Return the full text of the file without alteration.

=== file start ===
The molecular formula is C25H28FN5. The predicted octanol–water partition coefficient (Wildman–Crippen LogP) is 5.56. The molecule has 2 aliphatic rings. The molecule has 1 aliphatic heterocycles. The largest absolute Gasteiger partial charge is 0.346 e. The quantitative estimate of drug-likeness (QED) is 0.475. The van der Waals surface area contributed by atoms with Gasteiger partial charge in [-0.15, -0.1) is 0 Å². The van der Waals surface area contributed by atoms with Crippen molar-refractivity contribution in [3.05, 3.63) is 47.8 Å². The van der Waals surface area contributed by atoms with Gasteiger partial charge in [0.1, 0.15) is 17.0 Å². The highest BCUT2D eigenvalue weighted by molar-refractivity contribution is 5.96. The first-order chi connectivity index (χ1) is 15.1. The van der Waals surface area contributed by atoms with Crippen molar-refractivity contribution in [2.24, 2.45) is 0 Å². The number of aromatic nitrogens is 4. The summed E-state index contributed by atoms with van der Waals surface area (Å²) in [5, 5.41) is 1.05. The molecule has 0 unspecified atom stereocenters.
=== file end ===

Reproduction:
The molecular formula is C25H28FN5. The predicted octanol–water partition coefficient (Wildman–Crippen LogP) is 5.56. The molecule has 2 aliphatic rings. The molecule has 1 aliphatic heterocycles. The largest absolute Gasteiger partial charge is 0.346 e. The quantitative estimate of drug-likeness (QED) is 0.475. The van der Waals surface area contributed by atoms with Gasteiger partial charge in [-0.15, -0.1) is 0 Å². The van der Waals surface area contributed by atoms with Crippen molar-refractivity contribution in [3.05, 3.63) is 47.8 Å². The van der Waals surface area contributed by atoms with Gasteiger partial charge in [0.1, 0.15) is 17.0 Å². The highest BCUT2D eigenvalue weighted by molar-refractivity contribution is 5.96. The first-order chi connectivity index (χ1) is 15.1. The van der Waals surface area contributed by atoms with Crippen molar-refractivity contribution in [2.24, 2.45) is 0 Å². The number of aromatic nitrogens is 4. The summed E-state index contributed by atoms with van der Waals surface area (Å²) in [5, 5.41) is 1.05. The molecule has 0 unspecified atom stereocenters.